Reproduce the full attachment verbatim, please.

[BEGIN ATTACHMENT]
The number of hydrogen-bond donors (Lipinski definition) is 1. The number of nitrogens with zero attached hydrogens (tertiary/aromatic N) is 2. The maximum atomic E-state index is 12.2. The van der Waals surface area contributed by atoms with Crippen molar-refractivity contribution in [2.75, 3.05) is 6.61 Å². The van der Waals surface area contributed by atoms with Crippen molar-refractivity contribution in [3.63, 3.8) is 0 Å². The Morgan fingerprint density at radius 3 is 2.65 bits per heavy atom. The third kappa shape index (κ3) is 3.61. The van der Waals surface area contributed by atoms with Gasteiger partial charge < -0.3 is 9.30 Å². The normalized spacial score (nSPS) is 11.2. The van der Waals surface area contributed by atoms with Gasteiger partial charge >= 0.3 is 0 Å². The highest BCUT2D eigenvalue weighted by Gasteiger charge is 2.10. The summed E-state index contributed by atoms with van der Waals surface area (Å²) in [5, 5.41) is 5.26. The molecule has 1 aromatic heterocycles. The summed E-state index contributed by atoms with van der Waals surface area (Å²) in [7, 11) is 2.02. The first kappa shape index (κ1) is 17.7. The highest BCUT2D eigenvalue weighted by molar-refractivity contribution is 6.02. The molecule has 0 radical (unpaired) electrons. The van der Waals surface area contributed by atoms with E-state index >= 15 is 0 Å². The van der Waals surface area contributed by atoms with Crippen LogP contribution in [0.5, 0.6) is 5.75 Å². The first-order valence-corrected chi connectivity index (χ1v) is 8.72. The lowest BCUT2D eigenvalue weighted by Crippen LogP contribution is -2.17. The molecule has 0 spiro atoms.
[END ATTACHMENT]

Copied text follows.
The number of hydrogen-bond donors (Lipinski definition) is 1. The number of nitrogens with zero attached hydrogens (tertiary/aromatic N) is 2. The maximum atomic E-state index is 12.2. The van der Waals surface area contributed by atoms with Crippen molar-refractivity contribution in [2.75, 3.05) is 6.61 Å². The van der Waals surface area contributed by atoms with Crippen molar-refractivity contribution in [3.63, 3.8) is 0 Å². The Morgan fingerprint density at radius 3 is 2.65 bits per heavy atom. The third kappa shape index (κ3) is 3.61. The van der Waals surface area contributed by atoms with Gasteiger partial charge < -0.3 is 9.30 Å². The normalized spacial score (nSPS) is 11.2. The van der Waals surface area contributed by atoms with Gasteiger partial charge >= 0.3 is 0 Å². The highest BCUT2D eigenvalue weighted by Gasteiger charge is 2.10. The summed E-state index contributed by atoms with van der Waals surface area (Å²) in [5, 5.41) is 5.26. The molecule has 1 aromatic heterocycles. The summed E-state index contributed by atoms with van der Waals surface area (Å²) in [7, 11) is 2.02. The first kappa shape index (κ1) is 17.7. The highest BCUT2D eigenvalue weighted by molar-refractivity contribution is 6.02. The molecule has 0 radical (unpaired) electrons. The van der Waals surface area contributed by atoms with E-state index >= 15 is 0 Å². The van der Waals surface area contributed by atoms with Crippen LogP contribution in [0.5, 0.6) is 5.75 Å². The first-order valence-corrected chi connectivity index (χ1v) is 8.72. The lowest BCUT2D eigenvalue weighted by Crippen LogP contribution is -2.17. The molecule has 0 spiro atoms.